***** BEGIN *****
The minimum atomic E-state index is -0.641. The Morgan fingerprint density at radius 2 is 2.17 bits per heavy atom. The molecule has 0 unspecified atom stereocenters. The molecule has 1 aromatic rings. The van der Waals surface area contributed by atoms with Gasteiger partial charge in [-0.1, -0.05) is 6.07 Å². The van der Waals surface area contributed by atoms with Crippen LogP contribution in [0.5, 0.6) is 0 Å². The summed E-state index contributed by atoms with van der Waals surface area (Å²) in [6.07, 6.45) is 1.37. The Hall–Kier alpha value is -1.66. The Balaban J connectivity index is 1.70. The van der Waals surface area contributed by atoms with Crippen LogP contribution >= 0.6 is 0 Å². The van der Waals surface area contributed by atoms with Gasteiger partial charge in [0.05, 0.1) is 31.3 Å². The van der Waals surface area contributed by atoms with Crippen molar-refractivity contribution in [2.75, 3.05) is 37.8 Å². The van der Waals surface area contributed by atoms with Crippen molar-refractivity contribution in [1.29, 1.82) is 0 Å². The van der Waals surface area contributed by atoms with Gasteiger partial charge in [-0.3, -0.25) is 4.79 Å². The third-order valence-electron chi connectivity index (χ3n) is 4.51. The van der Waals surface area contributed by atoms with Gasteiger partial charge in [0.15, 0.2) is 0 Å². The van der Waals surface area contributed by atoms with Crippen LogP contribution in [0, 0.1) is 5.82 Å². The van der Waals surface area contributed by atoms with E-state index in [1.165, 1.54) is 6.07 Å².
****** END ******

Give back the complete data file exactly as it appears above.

The minimum atomic E-state index is -0.641. The Morgan fingerprint density at radius 2 is 2.17 bits per heavy atom. The molecule has 0 unspecified atom stereocenters. The molecule has 1 aromatic rings. The van der Waals surface area contributed by atoms with Gasteiger partial charge in [-0.1, -0.05) is 6.07 Å². The van der Waals surface area contributed by atoms with Crippen LogP contribution in [0.5, 0.6) is 0 Å². The summed E-state index contributed by atoms with van der Waals surface area (Å²) in [6.07, 6.45) is 1.37. The Hall–Kier alpha value is -1.66. The Balaban J connectivity index is 1.70. The van der Waals surface area contributed by atoms with Crippen LogP contribution >= 0.6 is 0 Å². The van der Waals surface area contributed by atoms with Gasteiger partial charge in [0.05, 0.1) is 31.3 Å². The van der Waals surface area contributed by atoms with Crippen molar-refractivity contribution in [2.75, 3.05) is 37.8 Å². The van der Waals surface area contributed by atoms with Crippen molar-refractivity contribution in [1.29, 1.82) is 0 Å². The van der Waals surface area contributed by atoms with Gasteiger partial charge in [-0.3, -0.25) is 4.79 Å². The third-order valence-electron chi connectivity index (χ3n) is 4.51. The van der Waals surface area contributed by atoms with Gasteiger partial charge in [0.15, 0.2) is 0 Å². The van der Waals surface area contributed by atoms with Crippen LogP contribution in [0, 0.1) is 5.82 Å². The van der Waals surface area contributed by atoms with E-state index in [1.165, 1.54) is 6.07 Å².